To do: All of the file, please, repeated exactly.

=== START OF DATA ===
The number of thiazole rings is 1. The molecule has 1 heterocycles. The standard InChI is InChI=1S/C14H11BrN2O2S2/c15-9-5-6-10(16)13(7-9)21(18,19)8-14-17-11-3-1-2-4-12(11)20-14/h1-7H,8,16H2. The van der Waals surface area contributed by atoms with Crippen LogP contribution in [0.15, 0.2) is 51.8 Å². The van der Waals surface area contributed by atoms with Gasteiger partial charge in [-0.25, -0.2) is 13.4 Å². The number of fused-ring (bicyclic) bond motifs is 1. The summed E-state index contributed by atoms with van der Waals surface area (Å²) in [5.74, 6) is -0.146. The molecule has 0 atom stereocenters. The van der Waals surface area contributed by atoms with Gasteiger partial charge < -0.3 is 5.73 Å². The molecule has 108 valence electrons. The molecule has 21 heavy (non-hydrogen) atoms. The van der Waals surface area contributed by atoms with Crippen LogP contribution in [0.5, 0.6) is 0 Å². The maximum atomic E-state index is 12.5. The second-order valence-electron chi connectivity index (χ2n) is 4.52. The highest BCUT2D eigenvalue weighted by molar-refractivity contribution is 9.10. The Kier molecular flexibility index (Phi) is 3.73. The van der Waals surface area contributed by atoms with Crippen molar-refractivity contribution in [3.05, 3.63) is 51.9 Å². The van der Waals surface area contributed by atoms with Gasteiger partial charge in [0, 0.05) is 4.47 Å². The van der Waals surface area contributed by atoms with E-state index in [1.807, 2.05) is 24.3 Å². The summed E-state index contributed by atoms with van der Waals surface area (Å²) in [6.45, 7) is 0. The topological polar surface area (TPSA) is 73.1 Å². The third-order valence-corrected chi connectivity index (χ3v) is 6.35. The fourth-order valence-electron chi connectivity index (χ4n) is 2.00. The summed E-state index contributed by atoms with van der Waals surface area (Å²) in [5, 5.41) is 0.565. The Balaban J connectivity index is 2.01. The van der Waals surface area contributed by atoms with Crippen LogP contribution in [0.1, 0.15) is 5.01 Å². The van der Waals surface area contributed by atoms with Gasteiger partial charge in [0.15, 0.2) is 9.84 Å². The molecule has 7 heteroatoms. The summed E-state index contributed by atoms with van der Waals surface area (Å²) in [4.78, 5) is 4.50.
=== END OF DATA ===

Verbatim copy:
The number of thiazole rings is 1. The molecule has 1 heterocycles. The standard InChI is InChI=1S/C14H11BrN2O2S2/c15-9-5-6-10(16)13(7-9)21(18,19)8-14-17-11-3-1-2-4-12(11)20-14/h1-7H,8,16H2. The van der Waals surface area contributed by atoms with Crippen LogP contribution in [0.15, 0.2) is 51.8 Å². The van der Waals surface area contributed by atoms with Gasteiger partial charge in [-0.25, -0.2) is 13.4 Å². The number of fused-ring (bicyclic) bond motifs is 1. The summed E-state index contributed by atoms with van der Waals surface area (Å²) in [5.74, 6) is -0.146. The molecule has 0 atom stereocenters. The van der Waals surface area contributed by atoms with Gasteiger partial charge < -0.3 is 5.73 Å². The molecule has 108 valence electrons. The molecule has 21 heavy (non-hydrogen) atoms. The van der Waals surface area contributed by atoms with Crippen LogP contribution in [0.5, 0.6) is 0 Å². The maximum atomic E-state index is 12.5. The second-order valence-electron chi connectivity index (χ2n) is 4.52. The highest BCUT2D eigenvalue weighted by molar-refractivity contribution is 9.10. The Kier molecular flexibility index (Phi) is 3.73. The van der Waals surface area contributed by atoms with Crippen molar-refractivity contribution in [3.05, 3.63) is 51.9 Å². The van der Waals surface area contributed by atoms with Gasteiger partial charge in [0, 0.05) is 4.47 Å². The van der Waals surface area contributed by atoms with E-state index in [1.807, 2.05) is 24.3 Å². The summed E-state index contributed by atoms with van der Waals surface area (Å²) in [6.45, 7) is 0. The topological polar surface area (TPSA) is 73.1 Å². The third-order valence-corrected chi connectivity index (χ3v) is 6.35. The fourth-order valence-electron chi connectivity index (χ4n) is 2.00. The summed E-state index contributed by atoms with van der Waals surface area (Å²) in [5, 5.41) is 0.565. The Balaban J connectivity index is 2.01. The van der Waals surface area contributed by atoms with Crippen LogP contribution in [0.1, 0.15) is 5.01 Å². The van der Waals surface area contributed by atoms with Gasteiger partial charge in [0.15, 0.2) is 9.84 Å². The molecule has 7 heteroatoms. The summed E-state index contributed by atoms with van der Waals surface area (Å²) in [4.78, 5) is 4.50.